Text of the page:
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Everything You Need to Know About Mouth Breathing

by Dentistry for Children - Wednesday, October 18, 2017 11:48 AM

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How closely do you pay attention to the way your child breathes? Do you know where each breath is going in and out? If you notice that your child’s breathing is happening more through their mouth than their nose, you may have a problem.

The best way to breathe is through the nose. Your dentist may ask if your child has a habit of mouth breathing, or you may see this on a dental form. If the phrasing has ever been confusing or you never realized that mouth breathing was a problem, this guide will help you better understand it.

How Can Type 1 Diabetes Impact Your Child's Dental Health?

by Dentistry for Children - Wednesday, October 4, 2017 2:25 AM

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If your child has recently been diagnosed with Type 1 diabetes, you may find yourself reeling and wondering how to help manage this chronic and incurable condition. While maintaining blood sugar levels is always the most important part of a diabetes treatment protocol, diabetes can impact parts of the body other than the pancreas, and maintaining good oral health habits is crucial to avoiding long-term diabetes-related damage to the teeth, gums and even heart. Read on to learn more about some of the ways a diagnosis of Type I diabetes can impact your child's dental health, as well as some tips and tricks to keep your child's oral health in check.

Gum Disease in Children

by Dentistry for Children - Friday, September 29, 2017 9:41 AM

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Gum disease often develops due to the exposure of the gingival tissues to acid from the bacteria that live in the mouth. As a person eats or drinks substances that contain carbohydrates, oral bacteria feed on the simple sugars. Once the bacteria have digested their meal, they excrete the byproducts, which include acid.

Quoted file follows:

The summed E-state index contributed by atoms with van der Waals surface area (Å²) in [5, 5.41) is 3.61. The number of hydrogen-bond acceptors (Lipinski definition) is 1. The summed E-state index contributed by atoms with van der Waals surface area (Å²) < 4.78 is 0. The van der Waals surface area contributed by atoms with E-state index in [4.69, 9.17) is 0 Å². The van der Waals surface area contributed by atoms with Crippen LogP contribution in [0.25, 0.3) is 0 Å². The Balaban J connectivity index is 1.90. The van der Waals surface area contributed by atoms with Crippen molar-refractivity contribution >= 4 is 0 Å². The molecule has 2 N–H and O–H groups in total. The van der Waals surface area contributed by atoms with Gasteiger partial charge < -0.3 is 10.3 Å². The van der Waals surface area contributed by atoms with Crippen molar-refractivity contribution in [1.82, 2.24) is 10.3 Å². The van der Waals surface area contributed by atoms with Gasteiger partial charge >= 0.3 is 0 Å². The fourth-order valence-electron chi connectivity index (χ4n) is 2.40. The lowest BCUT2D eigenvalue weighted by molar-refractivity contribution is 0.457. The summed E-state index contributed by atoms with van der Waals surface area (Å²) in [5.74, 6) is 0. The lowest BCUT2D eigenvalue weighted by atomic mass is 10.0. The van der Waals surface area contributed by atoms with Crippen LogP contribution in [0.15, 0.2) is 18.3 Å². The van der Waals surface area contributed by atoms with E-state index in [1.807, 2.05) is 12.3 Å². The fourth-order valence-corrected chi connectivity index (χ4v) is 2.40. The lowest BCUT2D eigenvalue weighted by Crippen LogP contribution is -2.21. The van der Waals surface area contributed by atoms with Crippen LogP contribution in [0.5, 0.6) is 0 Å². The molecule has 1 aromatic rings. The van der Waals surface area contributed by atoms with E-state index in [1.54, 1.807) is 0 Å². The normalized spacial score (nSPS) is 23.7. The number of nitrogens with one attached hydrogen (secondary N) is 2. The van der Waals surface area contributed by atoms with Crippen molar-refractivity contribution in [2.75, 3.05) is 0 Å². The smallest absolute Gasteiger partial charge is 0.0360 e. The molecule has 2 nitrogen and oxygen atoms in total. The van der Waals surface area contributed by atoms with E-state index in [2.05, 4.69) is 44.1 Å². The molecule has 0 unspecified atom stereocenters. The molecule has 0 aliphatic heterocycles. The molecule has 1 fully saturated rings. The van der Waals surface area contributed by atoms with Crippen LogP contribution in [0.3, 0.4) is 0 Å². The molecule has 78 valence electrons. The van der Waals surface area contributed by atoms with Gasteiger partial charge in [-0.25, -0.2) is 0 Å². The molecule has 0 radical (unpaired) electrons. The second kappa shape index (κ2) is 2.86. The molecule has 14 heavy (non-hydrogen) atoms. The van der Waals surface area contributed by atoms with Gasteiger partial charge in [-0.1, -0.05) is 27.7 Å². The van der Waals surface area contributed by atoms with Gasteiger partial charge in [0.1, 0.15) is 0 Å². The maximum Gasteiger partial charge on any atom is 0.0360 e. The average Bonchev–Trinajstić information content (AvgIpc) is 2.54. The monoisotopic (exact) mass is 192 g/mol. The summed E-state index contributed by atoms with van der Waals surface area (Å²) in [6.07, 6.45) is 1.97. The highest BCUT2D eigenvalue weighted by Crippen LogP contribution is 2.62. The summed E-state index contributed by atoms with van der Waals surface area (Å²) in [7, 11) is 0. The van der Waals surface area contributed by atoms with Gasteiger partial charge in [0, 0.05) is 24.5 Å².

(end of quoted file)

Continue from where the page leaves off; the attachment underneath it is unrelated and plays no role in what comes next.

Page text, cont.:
Acid from oral bacteria is known to cause tooth decay, but acid also irritates sensitive gum tissues. Over time, the gum inflammation may result in various degrees of gum disease.

Why Dentists Encourage Them for Children

by Dentistry for Children - Thursday, August 17, 2017 10:39 PM

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While dental sealants have been around for decades, they are now becoming more popular in the field of pediatric dentistry. Dental sealants are products dentists apply to the teeth of children to help stop decay from occurring. They are extremely effective for this purpose, and they are also affordable and easy for a dentist to apply. As a parent, here are several important things you should know about dental sealants.

Risks of Tongue Piercing Parents Should Know

by Dentistry for Children - Thursday, August 3, 2017 10:00 PM

Risks of Tongue Piercing

Body piercings may be a fashionable trend right now, but tongue piercing and piercings in the lip or cheek are bad for a teen's oral and general health. When trying to discourage your teen from wanting to have his or her tongue pierced, explain that there are several risks associated with this particular form of self - expression. If your teen does get a piercing in or near the mouth, he or she needs to be proactive to prevent serious health effects that can come with piercing.